We have an existing system, in which we remotely execute scripts on a machine which resides in remote Windows 2003 domain using this type of commands:
PsExec.exe \\machine1-2003 -i -u 2003-DOMAIN\administrator -p xxxxxx \\remote-server1\path\some-script.bat
We are moving to a new environment, in which the domain is Windows 2012 level, and this command now does not work when we try to use a Windows 2003 machine in the new domain.
PsExec.exe \\machine2-2003 -i -u 2012-DOMAIN\administrator -p xxxxxx \\remote-server2\path\some-script.bat
PSExec returns "Access Denied" error. I can only run local commands (C:, D:)
However, I can run the same command against a Windows 2012 client:
PsExec.exe \\machine2-2012 -i -u 2012-DOMAIN\administrator -p xxxxxx \\remote-server2\path\some-script.bat
the script we call calls several scripts, and is not meant to be run on 2012 machines; I played with using "net use" as part of the PSExec command and was able to run simple commands, but the script I need to run calls many other scripts and none will work unless they all change to use the same drive letter the "net use" references and that would be a nightmare; the same scripts are also execute directly on the remote machines.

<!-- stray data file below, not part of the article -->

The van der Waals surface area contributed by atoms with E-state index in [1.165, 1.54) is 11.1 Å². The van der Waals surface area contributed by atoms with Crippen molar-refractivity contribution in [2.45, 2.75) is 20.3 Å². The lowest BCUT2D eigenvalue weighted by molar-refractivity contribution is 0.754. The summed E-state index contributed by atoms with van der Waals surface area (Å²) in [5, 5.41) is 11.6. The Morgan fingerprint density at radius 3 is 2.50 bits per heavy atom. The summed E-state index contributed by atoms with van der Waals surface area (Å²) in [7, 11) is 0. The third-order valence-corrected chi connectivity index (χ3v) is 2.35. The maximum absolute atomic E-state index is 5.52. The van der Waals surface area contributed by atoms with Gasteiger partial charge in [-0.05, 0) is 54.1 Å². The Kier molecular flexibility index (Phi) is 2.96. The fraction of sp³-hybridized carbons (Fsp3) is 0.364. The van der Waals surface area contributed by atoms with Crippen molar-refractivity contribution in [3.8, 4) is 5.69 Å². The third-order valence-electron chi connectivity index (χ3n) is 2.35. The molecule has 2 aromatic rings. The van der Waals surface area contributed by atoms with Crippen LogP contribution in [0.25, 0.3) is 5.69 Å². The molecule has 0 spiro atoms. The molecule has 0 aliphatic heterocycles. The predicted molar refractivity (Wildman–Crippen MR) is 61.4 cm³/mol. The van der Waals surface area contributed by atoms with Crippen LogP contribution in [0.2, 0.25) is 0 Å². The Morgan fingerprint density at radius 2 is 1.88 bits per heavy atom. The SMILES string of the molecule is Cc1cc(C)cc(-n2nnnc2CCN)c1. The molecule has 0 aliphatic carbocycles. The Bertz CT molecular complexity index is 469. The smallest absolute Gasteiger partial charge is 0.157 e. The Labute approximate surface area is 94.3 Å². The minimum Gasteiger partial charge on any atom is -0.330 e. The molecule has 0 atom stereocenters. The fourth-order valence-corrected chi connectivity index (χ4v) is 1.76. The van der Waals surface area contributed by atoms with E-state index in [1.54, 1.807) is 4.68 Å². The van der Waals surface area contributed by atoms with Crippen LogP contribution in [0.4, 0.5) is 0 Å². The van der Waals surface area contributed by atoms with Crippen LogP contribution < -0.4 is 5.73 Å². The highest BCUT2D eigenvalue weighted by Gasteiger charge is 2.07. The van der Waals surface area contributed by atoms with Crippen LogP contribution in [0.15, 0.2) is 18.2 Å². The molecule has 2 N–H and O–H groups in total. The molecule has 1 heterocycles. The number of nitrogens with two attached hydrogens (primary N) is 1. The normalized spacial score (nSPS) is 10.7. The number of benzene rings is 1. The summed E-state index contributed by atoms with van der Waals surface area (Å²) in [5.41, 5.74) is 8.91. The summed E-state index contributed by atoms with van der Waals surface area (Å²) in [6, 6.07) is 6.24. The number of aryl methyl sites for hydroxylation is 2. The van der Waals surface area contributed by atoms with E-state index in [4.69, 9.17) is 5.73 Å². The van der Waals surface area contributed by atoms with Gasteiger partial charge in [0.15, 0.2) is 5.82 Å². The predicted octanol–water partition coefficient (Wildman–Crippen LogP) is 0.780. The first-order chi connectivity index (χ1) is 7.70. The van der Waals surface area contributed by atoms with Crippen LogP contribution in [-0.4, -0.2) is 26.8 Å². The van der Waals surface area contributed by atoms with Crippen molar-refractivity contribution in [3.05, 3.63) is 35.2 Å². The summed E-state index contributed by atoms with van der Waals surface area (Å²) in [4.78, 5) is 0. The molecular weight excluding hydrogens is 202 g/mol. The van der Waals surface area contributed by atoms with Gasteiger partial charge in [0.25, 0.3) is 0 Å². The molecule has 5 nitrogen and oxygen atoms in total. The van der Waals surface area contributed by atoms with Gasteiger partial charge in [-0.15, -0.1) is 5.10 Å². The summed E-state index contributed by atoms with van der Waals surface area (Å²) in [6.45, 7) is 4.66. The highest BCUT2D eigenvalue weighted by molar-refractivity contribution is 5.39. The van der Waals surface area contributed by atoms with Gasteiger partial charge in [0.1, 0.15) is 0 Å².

any idea? I saw references to HKEY_LOCAL_MACHINE\SOFTWARE\Microsoft\WBEM\Scripting\Default Impersonation Level but its set to the same value (3) on the 2003 and 2012 machines. The DC uses default security settings for all machines.
EDIT: I just tried this and it works:
c:\>PsExec.exe \\machine2-2003 -i -u 2012-DOMAIN\administrator -p xxxxxx cmd
( i am logged in and now the window is on the remote machine)
so if just run cmd, my command prompt switched to the remote, and then i was able to run the script on the UNC path. so why can't i run it in one command? i should stress that the PSExec is part of a script system and thus we cannot have need for interactive users.